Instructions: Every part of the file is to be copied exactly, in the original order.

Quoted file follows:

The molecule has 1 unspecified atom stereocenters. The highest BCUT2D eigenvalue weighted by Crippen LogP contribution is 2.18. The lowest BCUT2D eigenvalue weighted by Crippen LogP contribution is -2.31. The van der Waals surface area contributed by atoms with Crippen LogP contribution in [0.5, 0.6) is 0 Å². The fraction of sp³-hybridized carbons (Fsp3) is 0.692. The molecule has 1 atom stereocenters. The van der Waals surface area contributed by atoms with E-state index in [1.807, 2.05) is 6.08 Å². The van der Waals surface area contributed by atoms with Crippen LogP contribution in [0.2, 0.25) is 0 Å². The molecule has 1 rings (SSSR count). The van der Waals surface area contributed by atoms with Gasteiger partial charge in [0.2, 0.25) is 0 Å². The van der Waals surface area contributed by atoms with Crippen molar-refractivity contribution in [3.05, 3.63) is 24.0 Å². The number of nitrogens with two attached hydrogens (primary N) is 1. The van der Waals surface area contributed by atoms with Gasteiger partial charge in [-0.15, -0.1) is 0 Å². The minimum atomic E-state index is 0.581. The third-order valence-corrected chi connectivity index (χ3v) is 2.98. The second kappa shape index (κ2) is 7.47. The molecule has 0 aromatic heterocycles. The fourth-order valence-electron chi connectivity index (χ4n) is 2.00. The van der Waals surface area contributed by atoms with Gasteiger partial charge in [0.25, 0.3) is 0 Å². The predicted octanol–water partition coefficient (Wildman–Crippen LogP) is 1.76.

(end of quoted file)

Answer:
The molecule has 1 unspecified atom stereocenters. The highest BCUT2D eigenvalue weighted by Crippen LogP contribution is 2.18. The lowest BCUT2D eigenvalue weighted by Crippen LogP contribution is -2.31. The van der Waals surface area contributed by atoms with Crippen LogP contribution in [0.5, 0.6) is 0 Å². The fraction of sp³-hybridized carbons (Fsp3) is 0.692. The molecule has 1 atom stereocenters. The van der Waals surface area contributed by atoms with E-state index in [1.807, 2.05) is 6.08 Å². The van der Waals surface area contributed by atoms with Crippen LogP contribution in [0.2, 0.25) is 0 Å². The molecule has 1 rings (SSSR count). The van der Waals surface area contributed by atoms with Gasteiger partial charge in [0.2, 0.25) is 0 Å². The van der Waals surface area contributed by atoms with Crippen molar-refractivity contribution in [3.05, 3.63) is 24.0 Å². The number of nitrogens with two attached hydrogens (primary N) is 1. The van der Waals surface area contributed by atoms with Gasteiger partial charge in [-0.15, -0.1) is 0 Å². The minimum atomic E-state index is 0.581. The third-order valence-corrected chi connectivity index (χ3v) is 2.98. The second kappa shape index (κ2) is 7.47. The molecule has 0 aromatic heterocycles. The fourth-order valence-electron chi connectivity index (χ4n) is 2.00. The van der Waals surface area contributed by atoms with Gasteiger partial charge in [0.25, 0.3) is 0 Å². The predicted octanol–water partition coefficient (Wildman–Crippen LogP) is 1.76.